Economic Warfare and the Sea examines the relationship between trade, maritime warfare, and strategic thought between the early modern period and the late-twentieth century. Featuring contributions from renown historians and rising scholars, this volume forwards an international perspective upon the intersection of maritime history, strategy, and diplomacy. Core themes include the role of ‘economic warfare’ in maritime strategic thought, prevalence of economic competition below the threshold of open conflict, and the role non-state actors have played in the prosecution of economic warfare.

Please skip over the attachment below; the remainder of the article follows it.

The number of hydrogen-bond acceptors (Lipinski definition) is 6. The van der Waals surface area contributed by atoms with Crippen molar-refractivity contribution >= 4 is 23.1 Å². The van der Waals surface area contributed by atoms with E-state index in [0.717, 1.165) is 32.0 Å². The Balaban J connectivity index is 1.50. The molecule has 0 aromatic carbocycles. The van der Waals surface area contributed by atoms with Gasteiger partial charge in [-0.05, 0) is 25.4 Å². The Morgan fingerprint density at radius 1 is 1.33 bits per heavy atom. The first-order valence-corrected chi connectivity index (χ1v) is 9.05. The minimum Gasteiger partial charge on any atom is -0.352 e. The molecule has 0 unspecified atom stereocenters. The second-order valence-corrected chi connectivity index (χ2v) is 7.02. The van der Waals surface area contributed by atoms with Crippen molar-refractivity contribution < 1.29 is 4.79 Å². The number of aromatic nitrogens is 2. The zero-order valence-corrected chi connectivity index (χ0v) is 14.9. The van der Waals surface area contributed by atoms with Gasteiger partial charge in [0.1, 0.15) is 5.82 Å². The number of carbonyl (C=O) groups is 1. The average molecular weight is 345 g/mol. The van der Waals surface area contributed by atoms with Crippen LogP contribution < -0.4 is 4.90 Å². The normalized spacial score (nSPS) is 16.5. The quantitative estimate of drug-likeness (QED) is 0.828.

Using unique material from 18 different archives across six countries, this volume explores critical moments in the development of economic warfare, naval technology, and international law, including the Anglo-Dutch Wars, the French Revolutionary and Napoleonic Wars, the First World War, and the Second World War. Distinct chapters also analyse the role of economic warfare in theories of maritime strategy, and what the future holds for the changing role of navies in the floating global economy of the twenty-first century.